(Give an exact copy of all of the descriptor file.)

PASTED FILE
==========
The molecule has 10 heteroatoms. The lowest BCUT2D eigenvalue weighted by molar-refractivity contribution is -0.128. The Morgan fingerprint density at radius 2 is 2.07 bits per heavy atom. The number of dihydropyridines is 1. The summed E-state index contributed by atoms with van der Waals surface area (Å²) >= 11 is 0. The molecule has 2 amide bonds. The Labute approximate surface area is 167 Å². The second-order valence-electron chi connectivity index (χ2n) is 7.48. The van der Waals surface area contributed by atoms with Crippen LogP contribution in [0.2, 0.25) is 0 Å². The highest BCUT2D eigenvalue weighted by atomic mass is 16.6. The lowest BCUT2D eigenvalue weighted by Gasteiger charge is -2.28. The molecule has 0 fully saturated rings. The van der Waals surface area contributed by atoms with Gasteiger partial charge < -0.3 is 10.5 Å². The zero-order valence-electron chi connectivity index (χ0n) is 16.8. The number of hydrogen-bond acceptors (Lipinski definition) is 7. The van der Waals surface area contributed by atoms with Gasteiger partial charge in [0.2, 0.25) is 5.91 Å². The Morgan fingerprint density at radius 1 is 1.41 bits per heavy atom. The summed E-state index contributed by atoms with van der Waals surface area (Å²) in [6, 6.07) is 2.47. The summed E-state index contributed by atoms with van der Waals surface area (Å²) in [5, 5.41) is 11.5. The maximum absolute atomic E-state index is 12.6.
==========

The molecule has 10 heteroatoms. The lowest BCUT2D eigenvalue weighted by molar-refractivity contribution is -0.128. The Morgan fingerprint density at radius 2 is 2.07 bits per heavy atom. The number of dihydropyridines is 1. The summed E-state index contributed by atoms with van der Waals surface area (Å²) >= 11 is 0. The molecule has 2 amide bonds. The Labute approximate surface area is 167 Å². The second-order valence-electron chi connectivity index (χ2n) is 7.48. The van der Waals surface area contributed by atoms with Crippen LogP contribution in [0.2, 0.25) is 0 Å². The highest BCUT2D eigenvalue weighted by atomic mass is 16.6. The lowest BCUT2D eigenvalue weighted by Gasteiger charge is -2.28. The molecule has 0 fully saturated rings. The van der Waals surface area contributed by atoms with Gasteiger partial charge < -0.3 is 10.5 Å². The zero-order valence-electron chi connectivity index (χ0n) is 16.8. The number of hydrogen-bond acceptors (Lipinski definition) is 7. The van der Waals surface area contributed by atoms with Gasteiger partial charge in [0.2, 0.25) is 5.91 Å². The Morgan fingerprint density at radius 1 is 1.41 bits per heavy atom. The summed E-state index contributed by atoms with van der Waals surface area (Å²) in [6, 6.07) is 2.47. The summed E-state index contributed by atoms with van der Waals surface area (Å²) in [5, 5.41) is 11.5. The maximum absolute atomic E-state index is 12.6.